This is the first time I had ever attempted to make a kerf bend in anything so I thought it wise to make a couple of test cuts on my offcuts I had to try and find a nice depth of cut to use, and to make sure I could get my cuts in the correct place.
I used my crosscut sled as I thought this would give me greater accuracy. Recently I had to replace the shaft and arbour for my fall/rise mechanism on my table saw so I had also re-calibrated my set up and as such my previous slot on my sled was slightly out in relation to the current blade position. I added a straight bit of scrap wood to the reference end of the sled so I knew exactly where the blade was and I could line my kerf cuts up accurately.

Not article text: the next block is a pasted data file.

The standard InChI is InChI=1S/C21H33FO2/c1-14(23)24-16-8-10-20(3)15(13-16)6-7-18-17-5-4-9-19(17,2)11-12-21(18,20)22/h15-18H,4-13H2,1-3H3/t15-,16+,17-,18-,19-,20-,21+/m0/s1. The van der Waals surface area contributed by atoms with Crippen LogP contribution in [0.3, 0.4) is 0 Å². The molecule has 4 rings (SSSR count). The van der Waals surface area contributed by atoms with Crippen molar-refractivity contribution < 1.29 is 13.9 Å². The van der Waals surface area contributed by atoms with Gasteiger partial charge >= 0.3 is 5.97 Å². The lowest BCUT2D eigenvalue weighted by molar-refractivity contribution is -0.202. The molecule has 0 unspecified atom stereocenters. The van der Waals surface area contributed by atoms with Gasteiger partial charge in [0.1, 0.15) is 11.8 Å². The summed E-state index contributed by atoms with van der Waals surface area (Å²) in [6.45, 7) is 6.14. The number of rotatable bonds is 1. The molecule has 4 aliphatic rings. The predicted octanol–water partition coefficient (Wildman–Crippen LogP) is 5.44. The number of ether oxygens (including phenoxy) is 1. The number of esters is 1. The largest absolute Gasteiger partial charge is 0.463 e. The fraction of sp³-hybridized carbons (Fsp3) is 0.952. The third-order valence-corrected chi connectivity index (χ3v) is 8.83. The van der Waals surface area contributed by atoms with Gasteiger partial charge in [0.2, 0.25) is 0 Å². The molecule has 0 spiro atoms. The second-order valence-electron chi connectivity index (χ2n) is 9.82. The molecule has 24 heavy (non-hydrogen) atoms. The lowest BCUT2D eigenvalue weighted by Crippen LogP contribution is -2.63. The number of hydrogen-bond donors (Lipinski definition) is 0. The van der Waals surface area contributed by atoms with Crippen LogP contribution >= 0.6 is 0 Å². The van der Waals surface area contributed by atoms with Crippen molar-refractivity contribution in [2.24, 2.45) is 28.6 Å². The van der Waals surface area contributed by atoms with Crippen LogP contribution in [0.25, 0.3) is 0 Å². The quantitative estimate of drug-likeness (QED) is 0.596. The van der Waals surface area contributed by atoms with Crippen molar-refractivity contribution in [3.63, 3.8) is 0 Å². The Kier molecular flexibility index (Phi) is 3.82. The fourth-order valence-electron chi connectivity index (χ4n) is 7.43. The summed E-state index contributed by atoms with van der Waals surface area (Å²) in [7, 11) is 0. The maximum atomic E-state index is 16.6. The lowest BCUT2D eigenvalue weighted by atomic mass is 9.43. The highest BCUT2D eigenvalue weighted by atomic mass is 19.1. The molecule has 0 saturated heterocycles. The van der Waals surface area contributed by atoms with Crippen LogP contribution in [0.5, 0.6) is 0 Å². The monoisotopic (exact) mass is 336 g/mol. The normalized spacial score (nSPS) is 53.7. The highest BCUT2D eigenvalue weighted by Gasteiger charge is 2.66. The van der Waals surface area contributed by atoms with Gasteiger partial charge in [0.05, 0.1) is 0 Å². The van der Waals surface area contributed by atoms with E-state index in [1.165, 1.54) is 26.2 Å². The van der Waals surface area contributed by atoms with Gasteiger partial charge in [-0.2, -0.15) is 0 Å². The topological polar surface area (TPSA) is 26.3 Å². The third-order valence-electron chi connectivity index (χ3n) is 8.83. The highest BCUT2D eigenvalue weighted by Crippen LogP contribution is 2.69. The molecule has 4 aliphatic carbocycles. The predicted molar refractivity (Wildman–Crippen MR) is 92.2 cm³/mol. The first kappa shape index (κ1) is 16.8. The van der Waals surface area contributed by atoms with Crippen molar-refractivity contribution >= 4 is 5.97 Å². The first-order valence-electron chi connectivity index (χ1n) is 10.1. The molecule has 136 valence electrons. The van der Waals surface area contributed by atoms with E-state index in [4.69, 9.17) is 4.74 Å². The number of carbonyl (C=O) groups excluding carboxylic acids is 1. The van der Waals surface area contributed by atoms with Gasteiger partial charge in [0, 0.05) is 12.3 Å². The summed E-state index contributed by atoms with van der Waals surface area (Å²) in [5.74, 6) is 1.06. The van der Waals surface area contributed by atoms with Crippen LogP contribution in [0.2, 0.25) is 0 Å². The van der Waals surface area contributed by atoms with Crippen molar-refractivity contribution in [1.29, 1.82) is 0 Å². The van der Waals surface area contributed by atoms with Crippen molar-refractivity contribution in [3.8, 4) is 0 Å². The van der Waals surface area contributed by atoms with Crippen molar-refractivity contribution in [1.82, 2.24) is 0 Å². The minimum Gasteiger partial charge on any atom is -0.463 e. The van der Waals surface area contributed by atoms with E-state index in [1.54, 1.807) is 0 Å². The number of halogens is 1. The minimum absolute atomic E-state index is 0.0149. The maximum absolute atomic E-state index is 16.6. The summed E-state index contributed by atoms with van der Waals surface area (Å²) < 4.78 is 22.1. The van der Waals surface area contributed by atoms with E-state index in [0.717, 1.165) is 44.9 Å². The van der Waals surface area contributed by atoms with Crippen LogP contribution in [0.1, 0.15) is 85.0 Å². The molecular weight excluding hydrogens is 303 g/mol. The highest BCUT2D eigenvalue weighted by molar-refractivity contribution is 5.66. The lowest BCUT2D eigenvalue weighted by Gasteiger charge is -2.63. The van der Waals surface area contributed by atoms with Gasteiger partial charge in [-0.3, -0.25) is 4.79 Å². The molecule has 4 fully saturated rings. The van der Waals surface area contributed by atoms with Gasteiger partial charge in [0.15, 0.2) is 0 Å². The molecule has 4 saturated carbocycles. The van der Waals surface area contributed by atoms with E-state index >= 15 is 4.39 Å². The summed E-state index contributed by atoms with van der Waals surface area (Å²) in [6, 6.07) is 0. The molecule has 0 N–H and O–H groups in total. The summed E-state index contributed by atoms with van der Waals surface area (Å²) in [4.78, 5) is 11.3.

The kerf of my blade is 2.5mm so I went for a 2.5mm fin to make things easier. I therefore marked a line every 5mm on the top of the wood which I would line up with the end of the cut in the scrap wood, cut and move along to the next mark. I tried a few different blade heights out and started to bend the test pieces and established that having 0.7mm of material left gave me a little room for error and a pretty straight forward bend that doesn't snap the wood.
Step 3: Woodworking Part Two - Kerf Cutting
A quick word about safety - use ear protection and a dust mask otherwise you'll regret it in the future!